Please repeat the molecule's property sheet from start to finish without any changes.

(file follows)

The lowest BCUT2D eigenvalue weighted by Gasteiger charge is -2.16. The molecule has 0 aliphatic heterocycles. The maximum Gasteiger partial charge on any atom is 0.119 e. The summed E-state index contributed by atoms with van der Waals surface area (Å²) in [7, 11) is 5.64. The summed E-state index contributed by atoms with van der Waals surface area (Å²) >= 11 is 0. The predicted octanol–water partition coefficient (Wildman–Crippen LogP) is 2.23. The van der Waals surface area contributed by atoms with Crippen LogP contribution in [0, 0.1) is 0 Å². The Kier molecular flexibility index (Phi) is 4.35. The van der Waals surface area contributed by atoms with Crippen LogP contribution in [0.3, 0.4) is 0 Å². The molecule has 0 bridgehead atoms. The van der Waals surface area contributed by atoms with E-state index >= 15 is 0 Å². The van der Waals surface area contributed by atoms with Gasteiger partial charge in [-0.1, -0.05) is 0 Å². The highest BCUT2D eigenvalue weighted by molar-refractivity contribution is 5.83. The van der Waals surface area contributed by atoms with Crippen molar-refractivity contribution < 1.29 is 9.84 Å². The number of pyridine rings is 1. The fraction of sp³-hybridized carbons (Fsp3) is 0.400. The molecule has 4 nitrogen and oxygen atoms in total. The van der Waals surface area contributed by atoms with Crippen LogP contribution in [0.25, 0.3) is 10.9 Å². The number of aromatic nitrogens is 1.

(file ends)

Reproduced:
The lowest BCUT2D eigenvalue weighted by Gasteiger charge is -2.16. The molecule has 0 aliphatic heterocycles. The maximum Gasteiger partial charge on any atom is 0.119 e. The summed E-state index contributed by atoms with van der Waals surface area (Å²) in [7, 11) is 5.64. The summed E-state index contributed by atoms with van der Waals surface area (Å²) >= 11 is 0. The predicted octanol–water partition coefficient (Wildman–Crippen LogP) is 2.23. The van der Waals surface area contributed by atoms with Crippen LogP contribution in [0, 0.1) is 0 Å². The Kier molecular flexibility index (Phi) is 4.35. The van der Waals surface area contributed by atoms with Crippen LogP contribution in [0.3, 0.4) is 0 Å². The molecule has 0 bridgehead atoms. The van der Waals surface area contributed by atoms with E-state index >= 15 is 0 Å². The van der Waals surface area contributed by atoms with Gasteiger partial charge in [-0.1, -0.05) is 0 Å². The highest BCUT2D eigenvalue weighted by molar-refractivity contribution is 5.83. The van der Waals surface area contributed by atoms with Crippen molar-refractivity contribution < 1.29 is 9.84 Å². The number of pyridine rings is 1. The fraction of sp³-hybridized carbons (Fsp3) is 0.400. The molecule has 4 nitrogen and oxygen atoms in total. The van der Waals surface area contributed by atoms with Crippen LogP contribution in [0.25, 0.3) is 10.9 Å². The number of aromatic nitrogens is 1.